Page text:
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Memory and The Past
Yes, forget! Forget everything and face nothing! It's a convenient philosophy if you've no ambition in life except to – (1.1.45)
Yelling at Jamie here, James criticizes his practice of ignoring anything that's inconvenient, and struggling only when necessary. Jamie tires of arguments quickly, and would prefer to have everyone forget their gripes for a while. Still, it's important to note that Jamie's apathy really only applies actively to his own life – with regard to Edmund and Mary, he wants to face their sickness and addiction, respectively.
That's what makes it so hard – for all of us. We can't forget. (1.1.228)
As we mention in the quotes for the "Suffering" theme, Mary is incapable of taking her own advice here. Not only can she not let things go, she constantly obsesses over what is passed – though she keeps instructing her family members to do what she can't and forget. Her inability to forget the past is a driving force behind the decline of Mary's character.
James! You mustn't remember! You mustn't humiliate me so! (2.2.99)
Right after Mary finishes reminding James how all her friends abandoned her when she married an actor, James reminds her of the time she ran out of morphine and tried to throw herself off the dock. This is too much for Mary, and she begs James not just to keep the thought to himself, but also not to remember it in the first place. Mary keeps insisting that no one can forget the scars life has given them, but in truth, she wants all bad things to be forgotten, especially if they're bad things she's done.
[Mary] has hidden deeper within herself and found refuge and release in a dream where present reality is but an appearance to be accepted and dismissed unfeelingly – even with a hard cynicism – or entirely ignored. There is at times an uncanny gay, free youthfulness in her manner, as if in spirit she were released to become again, simply and without self-consciousness, the naïve, happy, chattering schoolgirl of her convent days. (3.1.opening stage directions)
Morphine keeps working as a kind of time machine for Mary, a trope that reaches its peak in the play's conclusion. Her method of forgetting about her present pains isn't some sort of out-of-body experience, like Edmund's sailing epiphanies. Instead, she floats off regularly in substance-induced trances to simpler times, before she left her convent and married James.
It's the foghorn I hate. It won't let you alone. It keeps reminding you, and warning you, and calling you back.
She smiles strangely.
But it can't tonight. It's just an ugly sound. It doesn't remind me of anything. (3.1.9)
Here we have the clearest indication that Mary is attempting to escape from her present reality through morphine. The foghorn here can work as a symbol, just like Mary's hands, Edmund's sickness, or even conversations with James – all of these things remind Mary of all the suffering in her life, and morphine lets her drift back in time and forget about her worries.
Mary! Can't you forget--?
With detached pity.
No, dear. But I forgive. I always forgive you. So don't look so guilty. (3.1.73-74)
This is an unusual moment for James, who doesn't usually ask that the past be forgotten – though it makes sense considering what a jerk he was during their honeymoon. Even more interesting, though, is Mary's suggestion that she remembers everything bad James does, but always forgives them. Is this really true though? It seems to us that perhaps Mary can explain James's behavior, but she never really stops feeling resentful toward him, does she? Unless she's in her most abstract "nobody can change anything" philosophical mode, it seems like she does attribute guilt to him.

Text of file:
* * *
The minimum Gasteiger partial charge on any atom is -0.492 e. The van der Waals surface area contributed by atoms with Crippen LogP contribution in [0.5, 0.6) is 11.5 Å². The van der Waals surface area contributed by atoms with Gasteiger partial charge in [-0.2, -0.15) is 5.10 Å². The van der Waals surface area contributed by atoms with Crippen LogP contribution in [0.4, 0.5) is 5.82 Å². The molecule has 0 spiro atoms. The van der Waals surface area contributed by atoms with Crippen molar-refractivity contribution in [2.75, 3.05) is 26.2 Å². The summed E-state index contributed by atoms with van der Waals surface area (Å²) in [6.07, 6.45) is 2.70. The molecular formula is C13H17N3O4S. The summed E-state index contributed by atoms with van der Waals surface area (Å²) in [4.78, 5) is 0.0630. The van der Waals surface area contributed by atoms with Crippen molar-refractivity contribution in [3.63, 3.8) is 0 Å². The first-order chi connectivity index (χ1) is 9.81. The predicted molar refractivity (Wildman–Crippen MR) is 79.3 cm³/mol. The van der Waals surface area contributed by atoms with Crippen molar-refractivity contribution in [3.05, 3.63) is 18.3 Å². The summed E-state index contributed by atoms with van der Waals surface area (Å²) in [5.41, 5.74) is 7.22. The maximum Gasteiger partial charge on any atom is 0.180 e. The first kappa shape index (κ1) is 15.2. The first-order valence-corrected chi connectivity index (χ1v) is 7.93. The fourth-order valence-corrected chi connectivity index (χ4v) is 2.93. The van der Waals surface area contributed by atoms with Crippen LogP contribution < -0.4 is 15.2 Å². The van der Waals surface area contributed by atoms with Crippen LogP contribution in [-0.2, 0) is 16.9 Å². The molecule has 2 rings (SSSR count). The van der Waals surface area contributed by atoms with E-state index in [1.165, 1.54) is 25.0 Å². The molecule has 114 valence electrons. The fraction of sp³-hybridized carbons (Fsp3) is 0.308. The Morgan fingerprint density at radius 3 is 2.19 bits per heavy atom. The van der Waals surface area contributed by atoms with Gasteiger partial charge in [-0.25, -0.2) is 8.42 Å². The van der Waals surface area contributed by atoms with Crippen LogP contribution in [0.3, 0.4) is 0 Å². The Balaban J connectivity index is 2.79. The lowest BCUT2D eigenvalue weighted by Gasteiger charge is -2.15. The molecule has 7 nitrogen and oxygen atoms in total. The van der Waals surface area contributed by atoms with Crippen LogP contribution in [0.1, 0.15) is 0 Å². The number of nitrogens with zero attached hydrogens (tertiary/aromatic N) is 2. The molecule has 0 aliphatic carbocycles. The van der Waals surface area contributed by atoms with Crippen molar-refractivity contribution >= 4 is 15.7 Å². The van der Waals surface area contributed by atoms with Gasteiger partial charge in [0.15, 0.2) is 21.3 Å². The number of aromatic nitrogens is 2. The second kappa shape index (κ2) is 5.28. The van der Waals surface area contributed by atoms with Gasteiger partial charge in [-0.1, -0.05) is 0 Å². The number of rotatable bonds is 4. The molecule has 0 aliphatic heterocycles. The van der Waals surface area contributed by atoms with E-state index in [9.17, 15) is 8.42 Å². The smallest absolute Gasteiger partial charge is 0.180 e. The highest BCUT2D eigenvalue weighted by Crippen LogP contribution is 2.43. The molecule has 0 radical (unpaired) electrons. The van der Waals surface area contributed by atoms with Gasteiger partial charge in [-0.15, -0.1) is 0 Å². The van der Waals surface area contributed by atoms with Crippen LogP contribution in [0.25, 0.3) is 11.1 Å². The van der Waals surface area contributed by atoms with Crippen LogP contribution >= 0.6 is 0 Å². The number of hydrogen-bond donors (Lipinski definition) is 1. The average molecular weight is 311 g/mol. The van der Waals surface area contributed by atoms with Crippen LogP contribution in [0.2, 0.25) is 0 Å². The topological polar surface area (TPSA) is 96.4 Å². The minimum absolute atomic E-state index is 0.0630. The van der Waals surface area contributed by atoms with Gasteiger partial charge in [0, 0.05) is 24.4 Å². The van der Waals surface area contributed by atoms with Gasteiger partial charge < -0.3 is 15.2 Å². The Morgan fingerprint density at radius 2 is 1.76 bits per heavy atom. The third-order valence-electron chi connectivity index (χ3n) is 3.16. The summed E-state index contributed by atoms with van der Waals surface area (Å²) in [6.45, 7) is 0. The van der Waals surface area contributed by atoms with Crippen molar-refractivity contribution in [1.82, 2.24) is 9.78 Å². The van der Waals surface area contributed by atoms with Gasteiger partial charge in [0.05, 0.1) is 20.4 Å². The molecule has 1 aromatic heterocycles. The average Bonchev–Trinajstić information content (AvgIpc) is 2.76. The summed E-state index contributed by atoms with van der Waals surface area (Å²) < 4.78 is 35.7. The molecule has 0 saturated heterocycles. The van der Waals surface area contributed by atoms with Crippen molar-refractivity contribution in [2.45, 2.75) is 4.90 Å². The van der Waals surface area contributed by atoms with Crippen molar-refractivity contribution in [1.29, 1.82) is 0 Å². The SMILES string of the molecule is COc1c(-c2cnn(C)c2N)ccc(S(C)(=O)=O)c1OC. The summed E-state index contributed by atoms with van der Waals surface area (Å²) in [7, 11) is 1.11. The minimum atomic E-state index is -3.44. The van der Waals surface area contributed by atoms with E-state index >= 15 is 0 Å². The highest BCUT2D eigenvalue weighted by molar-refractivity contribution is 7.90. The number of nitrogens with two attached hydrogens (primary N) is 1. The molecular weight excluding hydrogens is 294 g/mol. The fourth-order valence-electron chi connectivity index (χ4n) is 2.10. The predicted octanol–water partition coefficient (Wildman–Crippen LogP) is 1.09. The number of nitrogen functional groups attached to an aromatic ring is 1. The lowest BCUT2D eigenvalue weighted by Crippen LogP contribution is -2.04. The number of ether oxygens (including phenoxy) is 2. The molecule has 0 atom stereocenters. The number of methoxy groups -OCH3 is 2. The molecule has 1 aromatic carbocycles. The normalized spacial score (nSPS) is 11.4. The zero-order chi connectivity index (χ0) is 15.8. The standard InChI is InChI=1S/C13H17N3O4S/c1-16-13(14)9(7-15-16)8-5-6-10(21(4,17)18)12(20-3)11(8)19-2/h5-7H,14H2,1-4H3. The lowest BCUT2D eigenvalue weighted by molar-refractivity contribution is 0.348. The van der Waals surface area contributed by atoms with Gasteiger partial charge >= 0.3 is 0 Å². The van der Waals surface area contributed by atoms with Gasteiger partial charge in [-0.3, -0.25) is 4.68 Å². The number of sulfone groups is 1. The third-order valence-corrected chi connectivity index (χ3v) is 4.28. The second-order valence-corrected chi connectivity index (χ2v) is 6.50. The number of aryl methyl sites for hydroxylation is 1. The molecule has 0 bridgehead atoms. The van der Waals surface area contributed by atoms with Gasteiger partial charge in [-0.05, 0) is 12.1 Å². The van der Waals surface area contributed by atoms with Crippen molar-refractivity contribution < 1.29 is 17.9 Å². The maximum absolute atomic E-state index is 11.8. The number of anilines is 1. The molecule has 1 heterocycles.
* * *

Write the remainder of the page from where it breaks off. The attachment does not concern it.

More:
That God-damned play I bought for a song and made such a great success in – a great money success – it ruined me with its promise of an easy fortune. (4.1.139)
We always knew that Mary's hostility toward the family has been centered around her miserable past, and we knew that James's cheapness is also a holdover from his childhood. Here, we learn for the first time that the source of James's obsessive drive to make something of his sons also arises from his personal history, because he feels that he missed his chance to be someone great instead of just someone rich.
What's that she's carrying, Edmund?
Her wedding gown, I suppose. (4.1. 229-230)
This is a poignant moment – James can't even recognize that his wife is carrying her wedding dress in her arm. Even if he can't remember the dress itself, how can he not know what a long, white, satin dress would be for? It's as if the idea of their wedding has completely faded from his memory.
Something I need terribly. I remember when I had it I was never lonely nor afraid. I can't have lost it forever, I would die if I thought that. Because then there would be no hope. (4.1.237)
We've already spent a lot of time wondering what Mary might have lost (see her "Character Analysis," for instance), but whatever it is, it's something representative of days gone by. The whole play, Mary's been trying to wipe away the memory of the past thirty-six years, but whatever she's looking for is something that exists only in her mind. This gives Mary an awkward relationship with her own memory – she wants to erase a part of it, but another part is the most valuable thing she has in the world.
I mean it as a tribute to your love and tenderness which gave me the faith in love that enabled me to face my dead at last and write this play – write it with deep pity and understanding and forgiveness for all the four haunted Tyrones (E).
We discuss this quite a bit in "What's Up with the Epigraph?" but it deserves a place here too, since we can't overstate the importance of memory and the past to this play. It's interesting that the play itself is based on O'Neill's own memories. (E.2)
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